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Can this man turn round Templeton Emerging Markets?

by Gavin Lumsden Jun 07, 2016 at 10:11

Carlos Hardenberg, the manager who took over the Templeton Emerging Markets (TEM) investment trust last October, discusses the changes he has made to the £1.3 billion portfolio.

TEM is the country's biggest and oldest emerging markets fund. Hardenberg replaced Mark Mobius who had run the trust for 26 years since its launch.

In this video interview, Hardenberg talks about his career and comments on the under performance that has dogged the trust during the downturn in emerging markets.

Hardenberg also explains why he has increased the fund's holdings in technology companies, medium-sized 'mid-cap' stocks and Brazil.

Can't watch now? Read the transcript

Gavin Lumsden: Hello, I’m very pleased to have with me today Carlos Hardenberg, the recently appointed manager of Templeton Emerging Markets investment trust. Carlos, thanks very much for coming in.

Now you took over from Mark Mobius, who pioneered emerging markets investing when he launched the trust in 1989, and he’s been running it ever since until last October. Could you tell us a bit about yourself and why you were chosen to succeed him?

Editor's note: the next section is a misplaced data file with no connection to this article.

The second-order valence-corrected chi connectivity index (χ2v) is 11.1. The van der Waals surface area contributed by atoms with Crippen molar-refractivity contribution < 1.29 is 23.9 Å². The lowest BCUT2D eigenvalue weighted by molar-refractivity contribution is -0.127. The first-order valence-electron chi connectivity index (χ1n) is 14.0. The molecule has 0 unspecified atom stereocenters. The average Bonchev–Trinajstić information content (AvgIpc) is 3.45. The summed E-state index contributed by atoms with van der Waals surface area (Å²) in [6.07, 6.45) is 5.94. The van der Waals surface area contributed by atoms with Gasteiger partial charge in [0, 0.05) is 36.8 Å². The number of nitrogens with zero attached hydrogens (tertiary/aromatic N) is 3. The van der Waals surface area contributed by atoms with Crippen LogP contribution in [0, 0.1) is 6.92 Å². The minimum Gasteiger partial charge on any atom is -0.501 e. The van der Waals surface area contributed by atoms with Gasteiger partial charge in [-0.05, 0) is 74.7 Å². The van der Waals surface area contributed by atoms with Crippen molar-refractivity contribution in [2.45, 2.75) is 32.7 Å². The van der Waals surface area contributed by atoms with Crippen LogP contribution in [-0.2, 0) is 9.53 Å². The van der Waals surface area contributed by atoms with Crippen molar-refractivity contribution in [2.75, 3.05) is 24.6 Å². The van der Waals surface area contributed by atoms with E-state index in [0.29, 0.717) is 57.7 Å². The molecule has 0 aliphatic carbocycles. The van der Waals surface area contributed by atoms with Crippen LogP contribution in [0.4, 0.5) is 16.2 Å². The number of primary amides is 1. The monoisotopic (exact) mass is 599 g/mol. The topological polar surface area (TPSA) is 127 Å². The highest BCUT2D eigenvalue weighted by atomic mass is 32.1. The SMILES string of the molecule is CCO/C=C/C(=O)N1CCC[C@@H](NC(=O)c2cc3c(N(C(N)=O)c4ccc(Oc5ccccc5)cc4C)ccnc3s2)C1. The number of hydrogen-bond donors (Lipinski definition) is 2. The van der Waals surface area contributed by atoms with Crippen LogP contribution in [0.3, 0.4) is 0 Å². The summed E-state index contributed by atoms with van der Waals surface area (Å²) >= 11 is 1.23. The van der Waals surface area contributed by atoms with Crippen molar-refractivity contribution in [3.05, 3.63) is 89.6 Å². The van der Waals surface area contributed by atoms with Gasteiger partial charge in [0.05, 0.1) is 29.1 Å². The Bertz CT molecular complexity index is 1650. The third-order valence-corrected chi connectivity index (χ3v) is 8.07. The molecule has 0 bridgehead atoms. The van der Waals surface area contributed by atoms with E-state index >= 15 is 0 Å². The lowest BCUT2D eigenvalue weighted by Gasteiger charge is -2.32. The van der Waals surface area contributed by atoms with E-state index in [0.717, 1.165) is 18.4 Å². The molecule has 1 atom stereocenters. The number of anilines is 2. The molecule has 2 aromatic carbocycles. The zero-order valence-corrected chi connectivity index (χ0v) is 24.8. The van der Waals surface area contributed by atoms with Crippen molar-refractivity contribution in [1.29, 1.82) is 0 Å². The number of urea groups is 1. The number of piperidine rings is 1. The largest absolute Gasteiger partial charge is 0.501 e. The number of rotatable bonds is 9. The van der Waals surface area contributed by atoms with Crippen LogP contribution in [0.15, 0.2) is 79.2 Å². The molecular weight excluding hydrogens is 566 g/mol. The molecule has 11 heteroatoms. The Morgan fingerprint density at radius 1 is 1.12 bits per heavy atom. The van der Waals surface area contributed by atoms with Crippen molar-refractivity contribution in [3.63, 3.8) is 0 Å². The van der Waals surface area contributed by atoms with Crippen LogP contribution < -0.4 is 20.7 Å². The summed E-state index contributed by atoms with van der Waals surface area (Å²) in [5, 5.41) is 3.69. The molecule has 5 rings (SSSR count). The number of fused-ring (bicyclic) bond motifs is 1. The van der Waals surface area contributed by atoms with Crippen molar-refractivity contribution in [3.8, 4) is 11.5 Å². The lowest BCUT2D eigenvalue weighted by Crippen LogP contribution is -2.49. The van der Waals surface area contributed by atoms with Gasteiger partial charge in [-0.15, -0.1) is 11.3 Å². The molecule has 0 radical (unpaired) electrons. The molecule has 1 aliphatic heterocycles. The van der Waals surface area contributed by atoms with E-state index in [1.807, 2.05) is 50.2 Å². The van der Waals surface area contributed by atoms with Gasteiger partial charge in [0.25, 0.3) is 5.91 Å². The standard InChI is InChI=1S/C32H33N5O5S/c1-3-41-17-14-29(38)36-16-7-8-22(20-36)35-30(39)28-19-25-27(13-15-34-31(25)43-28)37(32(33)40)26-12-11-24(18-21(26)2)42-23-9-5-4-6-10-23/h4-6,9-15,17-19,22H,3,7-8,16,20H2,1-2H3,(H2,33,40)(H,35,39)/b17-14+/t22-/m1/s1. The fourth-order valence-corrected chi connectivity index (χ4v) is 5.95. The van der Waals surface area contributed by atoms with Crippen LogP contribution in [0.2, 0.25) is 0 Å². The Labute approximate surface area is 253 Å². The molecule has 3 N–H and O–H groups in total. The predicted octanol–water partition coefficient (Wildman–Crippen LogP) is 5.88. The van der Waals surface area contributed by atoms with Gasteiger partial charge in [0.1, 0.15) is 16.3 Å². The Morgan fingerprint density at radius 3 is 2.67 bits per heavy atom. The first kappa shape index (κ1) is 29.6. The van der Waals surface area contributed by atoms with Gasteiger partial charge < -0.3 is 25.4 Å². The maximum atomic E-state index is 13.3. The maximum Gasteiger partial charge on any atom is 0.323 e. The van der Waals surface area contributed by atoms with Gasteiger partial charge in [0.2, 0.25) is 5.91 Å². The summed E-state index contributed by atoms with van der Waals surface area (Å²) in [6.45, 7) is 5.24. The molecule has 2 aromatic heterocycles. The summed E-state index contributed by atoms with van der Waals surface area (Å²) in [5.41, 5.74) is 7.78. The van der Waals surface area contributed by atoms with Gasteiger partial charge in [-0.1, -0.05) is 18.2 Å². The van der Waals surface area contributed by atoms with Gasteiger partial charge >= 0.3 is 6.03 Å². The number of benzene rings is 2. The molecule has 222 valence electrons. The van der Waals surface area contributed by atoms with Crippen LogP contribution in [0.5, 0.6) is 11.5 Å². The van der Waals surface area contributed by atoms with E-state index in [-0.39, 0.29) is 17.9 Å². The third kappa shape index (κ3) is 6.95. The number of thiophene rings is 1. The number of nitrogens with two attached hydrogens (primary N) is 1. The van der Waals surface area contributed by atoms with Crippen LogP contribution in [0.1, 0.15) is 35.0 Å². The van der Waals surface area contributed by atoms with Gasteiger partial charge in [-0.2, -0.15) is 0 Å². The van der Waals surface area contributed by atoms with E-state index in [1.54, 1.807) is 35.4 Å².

Carlos Hardenberg: I started with Mark when I was 26 years old, which is kind of half of my life ago. I was based in south-east Asia, I analysed stocks out of Singapore. I was then sent off to Poland where I was running our European efforts. I always had a deep passion for emerging market investments. I always saw in Mark a great teacher, a great mentor of my life. I spent a lot of time with him – my wife says more with him than with her but that’s not quite true! I was then sent to Turkey, spent almost 11 years in Turkey, I directed our investments there, ran funds, I developed our global frontier efforts.

So that’s a bit of my background. I really look forward to the challenge of this great trust and I hope I will be able to continue with the success going forward.

GL: Performance of the trust has been poor of late. Longer-term returns are still good but over five years shareholder returns are down around 28%. More importantly it’s been lagging the benchmark. You and Mark can’t be blamed for the downturn in emerging markets but why was the trust behind the MSCI Emerging Markets index?

CH: So I think you have to clearly differentiate between short-term developments and the long-term performance of the trust. Our process is designed in a way to benefit from very long-term investment developments. And when sentiment takes over markets and you have very strong reactions in markets, as we’ve seen in the last five years: markets that saw the oil price go down by 80%; iron ore price go down more than 60%; worries about a hard landing in China; a collapse in the economy of South Africa; a dramatic slowdown in Brazil; developments in the Middle East which are certainly not conducive. That led to a huge and very dramatic sentimental move in the market and we were kind of caught in that storm.